Need For Speed: Shift Review

The Need for Speed series has always styled itself on the seedier side of racing, with underground races, plenty of cops and enough customisation for you to pimp your car to the sun and back (though sadly no fluffy dice). The latest instalment has decided to do away with all of that nonsense and take a step into the light, as it tries to become a more serious, simulation based racer. For fans of the series and the gritty racing it always embodied, it is a bit of a body blow, though it has to be said that the quality of the titles has been gradually slipping recently so this revamp could possibly be the amazing turnaround required. Here is hoping that the game is more The Fast and the Furious as opposed to 2 Fast 2 Furious.

Get used to seeing this until you tweak the settings.

Developed by newcomers, Slightly Mad Studios, Shift is a vast departure from previous titles in the series, though considering the varied history of the franchise it would be more surprising to see something familiar. The whole idea this time around has been to take things away from the traditional arcade style of gameplay that has previously been employed and move things towards a more authentic driving experience. It is something of a gamble considering the fact that the huge fan base are more than happy with the over the top antics more commonly on show. While the move to simulation based racing may well be the shot in the arm the series needs, it could well upset some of the punters.

The first thing you will notice about the game is just how much better it looks than previous titles, it might not be up there with the realism of Forza or Gran Turismo but it more than holds its own. Actually, the very first thing you will probably notice will be the staggeringly long loading times that pop up constantly and soon begin to grind you down, but I digress. The in car visuals are superb and spot on down to the smallest detail even resulting in a cracked windscreen or blurred vision should you have a crash. Not to mention that the tracks are also great to look at and have their own unique personalities when it comes to race time. So far, so perfect you may well think – well that is until the glitches start to creep in. Considering the general quality on show it comes as a bit of a shock when patches of grass show up on the track, or your car strangely refuses to move during a race. Not to mention the fact that some of the collision detection can get extremely choppy resulting in spin outs from slight brushes or no response at all from heavy crashes. If you slip off the course too, you will have issues as the ground seems to have an almost magnetic effect which means you will struggle to get back on which is most peculiar.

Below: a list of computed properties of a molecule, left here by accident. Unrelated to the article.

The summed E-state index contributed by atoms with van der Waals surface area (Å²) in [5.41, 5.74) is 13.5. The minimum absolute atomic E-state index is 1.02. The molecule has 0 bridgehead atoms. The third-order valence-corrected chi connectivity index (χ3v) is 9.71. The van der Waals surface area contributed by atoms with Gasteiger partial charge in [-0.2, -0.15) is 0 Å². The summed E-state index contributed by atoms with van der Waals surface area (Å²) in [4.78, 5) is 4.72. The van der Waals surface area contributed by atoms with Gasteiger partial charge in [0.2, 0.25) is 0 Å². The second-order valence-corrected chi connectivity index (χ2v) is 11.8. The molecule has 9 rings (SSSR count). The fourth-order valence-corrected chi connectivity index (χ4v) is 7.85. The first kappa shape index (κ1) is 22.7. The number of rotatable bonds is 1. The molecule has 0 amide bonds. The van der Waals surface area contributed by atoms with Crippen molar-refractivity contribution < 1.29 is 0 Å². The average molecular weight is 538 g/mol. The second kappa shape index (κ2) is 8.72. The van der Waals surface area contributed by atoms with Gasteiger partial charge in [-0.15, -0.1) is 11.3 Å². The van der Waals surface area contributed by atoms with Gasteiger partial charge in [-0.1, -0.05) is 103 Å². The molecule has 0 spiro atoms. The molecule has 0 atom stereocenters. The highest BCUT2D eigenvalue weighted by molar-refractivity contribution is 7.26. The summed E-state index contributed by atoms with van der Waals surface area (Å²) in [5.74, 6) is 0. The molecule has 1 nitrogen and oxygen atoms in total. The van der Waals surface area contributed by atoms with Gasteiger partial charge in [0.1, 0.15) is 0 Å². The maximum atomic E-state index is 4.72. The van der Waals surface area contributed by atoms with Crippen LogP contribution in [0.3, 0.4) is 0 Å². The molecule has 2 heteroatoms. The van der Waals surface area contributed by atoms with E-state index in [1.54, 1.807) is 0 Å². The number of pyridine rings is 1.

The real issue with the game will come in your very first race, as something is wrong almost immediately upon setting off. Not many people will be novices to driving games but upon strapping yourself into Shift, you will certainly feel that way due to the fact your car will seemingly have a mind of its own. The handling is appalling at first and will do nothing to draw new players in. Those with a bit of nuance will immediately seek out the settings menu and tinker with the various options to make things more manageable, but you have to wonder how the original settings were agreed upon in the first place. Even on the easiest difficulty you will spin out on almost every corner until you either throw the game out in disgust or actually make an effort to set it up so that it works. No doubt, people will assume those that struggle are noobs and suck – but frankly the early stages of a racing game should provide the easiest learning curve rather than the toughest. Another problem is that the game has still retained some of its arcade sensibilities whilst the rest of it has edged towards realistic driving, so it finds itself stuck in the middle ground and doing neither particularly well. It also suffers from some of the most blatant AI rubberbanding, even on the lower difficulties, as rival drivers will prove far too easy to over take and then impossible to lose. With them often pipping you to a victory over the most minor mistake.

Sweet cornering is your friend.

Even with ideal settings some of the cars still have extremely choppy handling until you modify them a bit. So again, you have to actually be good enough to win races before you can make your car good enough to win races – the thought process behind the whole set up is a little mystifying. Thankfully, once things are to your liking, the actual driving becomes a whole lot more fun. You can modify and alter your car to your own personal requirements, and even buy new rides should you have a yearning for the ability to drift or apply some nitrous. A handy racing line shows you the best route through races should you so desire, and you can make the AI help you out as much or as little as you need it to. As you progress through races you will amass more vehicles and more races to attempt, with the grand prize being the Need For Speed Live World series. The real issue is that you can rush through and win the ultimate prize in a very short period of time, which will leave you with nothing to fall back on except for you few races you missed and a few quick events. Hardly inspiring stuff.